Let me go a step further than Wheeler. In a different paper--still not published--I also describe the development of this class of technologies as a challenge to the Westphalian system. But it's not just sovereignty that is at issue. As I describe in the Kauffman paper, the development of technologies of mass empowerment seems to me to present a profound challenge to the governance of security itself:
The lack of promising [policy] options gives rise to what I suspect will be the most profound impact of this class of technologies on our law, one that touches the very structural arrangements of power in American life—and the lives of most other states as well. That is, it stands to bring about a substantial erosion of the government’s monopoly on security policy, putting in diffuse and private hands for the first time responsibility for protecting the nation. There are people who would write that sentence with joy in their hearts. I am not one of them. My views on executive capacity— notwithstanding the excesses of the Bush administration—are unapologetically Hamiltonian. The Constitutional assumption that the political branches, particularly the executive branch, are both responsible for national security and have the tools necessary to fulfill that responsibility is a comforting one, the destabilization of which I find scary. “Power to the people!” is a slogan that has always rung to me of gridlock at best, mob rule at worst.
The Constitution contains very few textual exceptions to the notion that national security is a federal responsibility. One, the Second Amendment, embodies the Framers’ reverence for state militias, both as a means of fending off native attacks and as a means of preventing federal encroachments on state prerogatives. The other, the Letters of Marque Clause of Article I, contemplates a limited role for the private sector in military engagements— under Congressional supervision. Both involve institutions that have long since lapsed into disuse. The broader and more lasting presumptions in the document were that Congress would make the rules of security and that the president would lead the armed forces and the larger executive apparatus in a military or other crisis.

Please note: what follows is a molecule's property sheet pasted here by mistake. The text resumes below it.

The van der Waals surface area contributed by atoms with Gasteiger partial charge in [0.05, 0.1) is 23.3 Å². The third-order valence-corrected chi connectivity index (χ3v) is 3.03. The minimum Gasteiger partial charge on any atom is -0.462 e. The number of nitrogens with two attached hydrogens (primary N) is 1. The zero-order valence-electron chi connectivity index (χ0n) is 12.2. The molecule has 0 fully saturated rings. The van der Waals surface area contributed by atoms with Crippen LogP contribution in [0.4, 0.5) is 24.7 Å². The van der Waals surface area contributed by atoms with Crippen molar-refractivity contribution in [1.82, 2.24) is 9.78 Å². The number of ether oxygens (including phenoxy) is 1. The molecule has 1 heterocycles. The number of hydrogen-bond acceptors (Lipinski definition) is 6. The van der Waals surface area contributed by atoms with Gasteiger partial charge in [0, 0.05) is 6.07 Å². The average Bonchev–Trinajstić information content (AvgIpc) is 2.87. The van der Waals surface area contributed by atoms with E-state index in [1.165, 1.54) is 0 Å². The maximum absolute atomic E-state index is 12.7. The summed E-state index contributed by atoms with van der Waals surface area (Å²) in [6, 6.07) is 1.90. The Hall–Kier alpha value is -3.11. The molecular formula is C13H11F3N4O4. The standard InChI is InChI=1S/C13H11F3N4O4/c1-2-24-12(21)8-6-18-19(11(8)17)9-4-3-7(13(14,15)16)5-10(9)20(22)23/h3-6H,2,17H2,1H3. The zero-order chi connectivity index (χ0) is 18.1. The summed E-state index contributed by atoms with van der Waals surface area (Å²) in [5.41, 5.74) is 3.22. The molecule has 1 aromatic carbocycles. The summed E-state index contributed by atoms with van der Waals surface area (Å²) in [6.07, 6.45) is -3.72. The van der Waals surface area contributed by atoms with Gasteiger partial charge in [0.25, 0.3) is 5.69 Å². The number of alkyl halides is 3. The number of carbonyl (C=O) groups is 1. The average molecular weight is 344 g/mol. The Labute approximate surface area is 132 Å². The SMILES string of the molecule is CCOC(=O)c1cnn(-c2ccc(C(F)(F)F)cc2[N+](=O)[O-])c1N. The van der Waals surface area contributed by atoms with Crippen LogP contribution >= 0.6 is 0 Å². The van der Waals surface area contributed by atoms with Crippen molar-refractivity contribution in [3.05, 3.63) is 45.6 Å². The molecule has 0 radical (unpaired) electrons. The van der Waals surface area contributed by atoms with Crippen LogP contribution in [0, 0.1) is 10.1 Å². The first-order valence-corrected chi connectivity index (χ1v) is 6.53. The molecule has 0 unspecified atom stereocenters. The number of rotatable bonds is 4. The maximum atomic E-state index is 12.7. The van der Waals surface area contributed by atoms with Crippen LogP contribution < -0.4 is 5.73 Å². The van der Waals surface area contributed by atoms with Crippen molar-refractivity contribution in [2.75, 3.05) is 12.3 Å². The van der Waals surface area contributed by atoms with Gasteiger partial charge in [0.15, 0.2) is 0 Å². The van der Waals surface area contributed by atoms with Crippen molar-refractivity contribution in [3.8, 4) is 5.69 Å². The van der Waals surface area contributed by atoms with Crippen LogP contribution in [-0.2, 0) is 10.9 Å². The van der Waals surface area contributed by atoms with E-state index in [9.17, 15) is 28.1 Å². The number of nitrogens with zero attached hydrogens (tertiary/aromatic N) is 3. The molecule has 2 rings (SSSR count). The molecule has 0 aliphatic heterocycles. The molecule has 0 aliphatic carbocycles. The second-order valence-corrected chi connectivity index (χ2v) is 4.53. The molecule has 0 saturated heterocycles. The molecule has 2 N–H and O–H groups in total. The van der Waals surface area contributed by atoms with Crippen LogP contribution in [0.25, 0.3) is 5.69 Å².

I’m not sure how these presumptions hold in the face of rapid development of these technologies. This point is perhaps most vivid in the cyber arena, where huge amounts of traffic into and out of the United States—including government traffic—now takes place over privately owned lines and the government quite literally does not control the channels through which attacks can occur. But it’s also true in the biotechnology sphere. Because the revolution has taken place largely in private, not government, hands, the government employs only a fraction of the capable individuals. And the capacity to respond to or prevent an attack is therefore as diffuse as the capacity to launch one.
All of which is simply to say "amen" to Wheeler's insistence that drones have implications for sovereignty--and governance more generally. The implications of drones in and of themselves are not enormous. As an example of a much larger class of technologies that will, over time level things between states, and more fundamentally, level things between states and non-states, the implications are huge. I even agree with Wheeler that this trend ought to be the subject of wider and more serious public debate.